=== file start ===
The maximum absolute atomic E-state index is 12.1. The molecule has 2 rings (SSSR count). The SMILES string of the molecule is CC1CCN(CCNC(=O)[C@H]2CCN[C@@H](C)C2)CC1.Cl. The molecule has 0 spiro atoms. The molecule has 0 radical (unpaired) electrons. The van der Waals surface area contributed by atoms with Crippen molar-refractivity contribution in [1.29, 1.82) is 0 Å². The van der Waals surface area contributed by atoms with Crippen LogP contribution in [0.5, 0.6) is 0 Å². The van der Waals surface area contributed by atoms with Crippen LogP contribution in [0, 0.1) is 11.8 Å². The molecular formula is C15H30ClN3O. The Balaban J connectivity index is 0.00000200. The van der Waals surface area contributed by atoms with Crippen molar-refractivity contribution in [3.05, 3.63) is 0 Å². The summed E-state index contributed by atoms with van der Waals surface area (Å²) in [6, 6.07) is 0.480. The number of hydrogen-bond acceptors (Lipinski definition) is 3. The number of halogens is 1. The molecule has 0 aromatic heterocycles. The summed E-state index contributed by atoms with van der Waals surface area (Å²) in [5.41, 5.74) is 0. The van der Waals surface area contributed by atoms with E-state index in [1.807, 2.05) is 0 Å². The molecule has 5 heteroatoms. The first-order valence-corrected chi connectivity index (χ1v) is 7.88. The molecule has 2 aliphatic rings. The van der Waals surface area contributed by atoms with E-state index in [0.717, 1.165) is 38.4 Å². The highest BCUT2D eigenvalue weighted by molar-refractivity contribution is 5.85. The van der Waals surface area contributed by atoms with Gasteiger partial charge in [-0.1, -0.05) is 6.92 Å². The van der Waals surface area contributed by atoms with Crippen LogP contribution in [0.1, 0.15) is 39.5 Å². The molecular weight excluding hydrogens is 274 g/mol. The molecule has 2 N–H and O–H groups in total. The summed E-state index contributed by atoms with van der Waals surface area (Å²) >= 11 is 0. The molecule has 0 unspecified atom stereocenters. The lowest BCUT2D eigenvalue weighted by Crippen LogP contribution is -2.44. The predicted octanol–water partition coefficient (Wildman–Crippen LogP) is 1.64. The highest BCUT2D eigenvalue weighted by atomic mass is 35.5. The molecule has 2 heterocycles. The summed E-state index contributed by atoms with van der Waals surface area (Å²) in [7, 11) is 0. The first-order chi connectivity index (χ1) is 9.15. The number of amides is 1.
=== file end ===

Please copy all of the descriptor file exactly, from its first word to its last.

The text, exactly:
The maximum absolute atomic E-state index is 12.1. The molecule has 2 rings (SSSR count). The SMILES string of the molecule is CC1CCN(CCNC(=O)[C@H]2CCN[C@@H](C)C2)CC1.Cl. The molecule has 0 spiro atoms. The molecule has 0 radical (unpaired) electrons. The van der Waals surface area contributed by atoms with Crippen molar-refractivity contribution in [1.29, 1.82) is 0 Å². The van der Waals surface area contributed by atoms with Crippen LogP contribution in [0.5, 0.6) is 0 Å². The van der Waals surface area contributed by atoms with Crippen LogP contribution in [0, 0.1) is 11.8 Å². The molecular formula is C15H30ClN3O. The Balaban J connectivity index is 0.00000200. The van der Waals surface area contributed by atoms with Crippen molar-refractivity contribution in [3.05, 3.63) is 0 Å². The summed E-state index contributed by atoms with van der Waals surface area (Å²) in [6, 6.07) is 0.480. The number of hydrogen-bond acceptors (Lipinski definition) is 3. The number of halogens is 1. The molecule has 0 aromatic heterocycles. The summed E-state index contributed by atoms with van der Waals surface area (Å²) in [5.41, 5.74) is 0. The van der Waals surface area contributed by atoms with E-state index in [1.807, 2.05) is 0 Å². The molecule has 5 heteroatoms. The first-order valence-corrected chi connectivity index (χ1v) is 7.88. The molecule has 2 aliphatic rings. The van der Waals surface area contributed by atoms with E-state index in [0.717, 1.165) is 38.4 Å². The highest BCUT2D eigenvalue weighted by molar-refractivity contribution is 5.85. The van der Waals surface area contributed by atoms with Gasteiger partial charge in [-0.1, -0.05) is 6.92 Å². The van der Waals surface area contributed by atoms with Crippen LogP contribution in [0.1, 0.15) is 39.5 Å². The molecular weight excluding hydrogens is 274 g/mol. The molecule has 2 N–H and O–H groups in total. The summed E-state index contributed by atoms with van der Waals surface area (Å²) >= 11 is 0. The molecule has 0 unspecified atom stereocenters. The lowest BCUT2D eigenvalue weighted by Crippen LogP contribution is -2.44. The predicted octanol–water partition coefficient (Wildman–Crippen LogP) is 1.64. The highest BCUT2D eigenvalue weighted by atomic mass is 35.5. The molecule has 2 heterocycles. The summed E-state index contributed by atoms with van der Waals surface area (Å²) in [7, 11) is 0. The first-order chi connectivity index (χ1) is 9.15. The number of amides is 1.